Higher acquisition costs for electric cars

Even under normal circumstances, electric cars are in most cases more expensive than comparable vehicles with combustion engines due to their batteries, which alone account for about 40 percent of the entire vehicle value chain. Even if the state innovation premium of up to 9,500 euros makes battery-powered cars much more attractive in price, they are still not affordable for everyone.

With electric city cars like the VW e-Up you can get a bargain, but if you want an electric car that is totally suitable for families and long-distance trips, you have to put more than 20,000 euros on the table even afterwards. deducting the generous subsidy. For people who are really suffering financially from today’s horrendous fuel prices, that might be too much money. Buying a second-hand electric car is not always an alternative either, since the supply of second-hand cars on the market is still quite small.

Electricity gets more expensive at public charging stations

While electric cars have a clear advantage over combustion engines when it comes to maintenance and upkeep costs, the charging current price curve has risen significantly since last year. After capturing new customers with low rates in the first phase of electric mobility, charging point operators have increased prices significantly in recent months in order to finally cover their costs. At EnBW, the price increase per kilowatt hour was eight cents.

At one of Ionity’s fast-charging stations, which are particularly useful for longer highway trips, you now pay 79 cents per kWh without a monthly subscription. If you have to charge frequently, it is worth the so-called frequent charging fees of many providers, which are associated with a basic monthly fee, but significantly reduce the price per kWh.

All in all, charging electric cars is still cheaper in most cases than refueling with gasoline or diesel, but the time for bargains has also come to an end. The current energy crisis is likely to reinforce this trend. Electric car owners who can generate their charging current themselves at home using solar and wind power should be even happier. After all, they can offset the higher acquisition costs of their vehicles much more quickly.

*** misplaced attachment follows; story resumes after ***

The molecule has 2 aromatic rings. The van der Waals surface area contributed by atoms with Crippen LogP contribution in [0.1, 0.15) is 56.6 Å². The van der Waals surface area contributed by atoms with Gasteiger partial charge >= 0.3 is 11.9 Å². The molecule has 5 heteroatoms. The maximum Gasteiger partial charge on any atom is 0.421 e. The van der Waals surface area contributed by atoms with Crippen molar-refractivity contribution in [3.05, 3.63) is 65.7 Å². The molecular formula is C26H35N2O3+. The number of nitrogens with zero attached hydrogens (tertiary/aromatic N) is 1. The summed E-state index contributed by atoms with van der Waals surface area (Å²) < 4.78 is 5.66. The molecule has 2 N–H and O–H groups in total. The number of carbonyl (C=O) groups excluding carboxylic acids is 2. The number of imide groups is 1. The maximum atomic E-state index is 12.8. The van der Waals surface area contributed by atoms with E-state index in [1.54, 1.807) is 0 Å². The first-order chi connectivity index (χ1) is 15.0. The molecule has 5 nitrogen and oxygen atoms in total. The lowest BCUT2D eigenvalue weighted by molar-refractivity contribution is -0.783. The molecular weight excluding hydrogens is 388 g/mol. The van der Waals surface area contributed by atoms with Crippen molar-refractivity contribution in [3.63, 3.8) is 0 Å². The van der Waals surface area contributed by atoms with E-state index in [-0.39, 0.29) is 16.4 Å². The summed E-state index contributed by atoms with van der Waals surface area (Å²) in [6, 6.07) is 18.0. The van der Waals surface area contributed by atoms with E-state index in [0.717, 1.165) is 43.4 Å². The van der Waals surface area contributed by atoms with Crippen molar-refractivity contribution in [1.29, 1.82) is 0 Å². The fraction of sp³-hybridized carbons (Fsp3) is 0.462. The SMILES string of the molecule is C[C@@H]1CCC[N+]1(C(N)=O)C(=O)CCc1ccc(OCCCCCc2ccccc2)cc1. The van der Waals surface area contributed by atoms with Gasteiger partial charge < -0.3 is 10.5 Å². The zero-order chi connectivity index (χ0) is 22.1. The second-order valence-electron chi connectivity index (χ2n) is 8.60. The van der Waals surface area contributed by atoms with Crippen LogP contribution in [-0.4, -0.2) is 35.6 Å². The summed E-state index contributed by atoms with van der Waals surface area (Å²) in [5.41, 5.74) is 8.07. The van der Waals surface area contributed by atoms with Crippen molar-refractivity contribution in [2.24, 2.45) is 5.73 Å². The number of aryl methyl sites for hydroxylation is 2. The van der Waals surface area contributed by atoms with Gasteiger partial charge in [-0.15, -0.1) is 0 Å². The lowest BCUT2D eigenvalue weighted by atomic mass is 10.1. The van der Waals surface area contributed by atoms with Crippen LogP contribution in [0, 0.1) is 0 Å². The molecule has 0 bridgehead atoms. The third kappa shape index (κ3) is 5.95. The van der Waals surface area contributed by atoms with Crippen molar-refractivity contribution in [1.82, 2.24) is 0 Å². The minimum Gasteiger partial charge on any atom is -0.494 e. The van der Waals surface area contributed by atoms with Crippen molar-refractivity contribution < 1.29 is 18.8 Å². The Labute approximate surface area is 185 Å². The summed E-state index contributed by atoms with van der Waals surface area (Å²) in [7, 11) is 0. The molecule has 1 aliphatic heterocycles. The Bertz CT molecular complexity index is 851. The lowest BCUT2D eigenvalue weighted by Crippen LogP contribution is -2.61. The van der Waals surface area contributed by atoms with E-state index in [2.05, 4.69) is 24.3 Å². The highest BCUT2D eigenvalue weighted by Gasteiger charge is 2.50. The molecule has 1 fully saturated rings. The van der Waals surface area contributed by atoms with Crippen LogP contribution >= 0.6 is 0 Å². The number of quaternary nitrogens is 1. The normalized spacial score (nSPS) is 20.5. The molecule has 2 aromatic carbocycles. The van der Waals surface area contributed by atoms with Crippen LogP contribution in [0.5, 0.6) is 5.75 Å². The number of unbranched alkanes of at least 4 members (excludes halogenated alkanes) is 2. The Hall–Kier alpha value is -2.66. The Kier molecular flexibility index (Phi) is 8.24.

Long-term rather than short-term consequences

According to Stefan Bratzel, director of the Center for Automotive Management in Bergisch Gladbach, the recent explosion in fossil fuel prices has had an impact on the purchasing behavior of motorists. “High fuel prices send the signal that alternatives must be sought. They will intensify the discussion about electric cars again, ”says the car expert. As everyone can see the high prices at gas stations and in the media, the issue would become even more visible to people.

“But when people find out about electric cars, they face very long lead times. When it comes to buying a new car or when a lease expires, people are reluctant to wait a year or a year and a half. for his new car. That, of course, dampens the idea of ​​change a little bit,” Bratzel told Business Insider.

“The share of electric cars in new registrations will not suddenly skyrocket by ten percent because the vehicles are simply not available. Overall, however, I think current developments are increasing the importance of electric mobility,” the result . automotive analyst.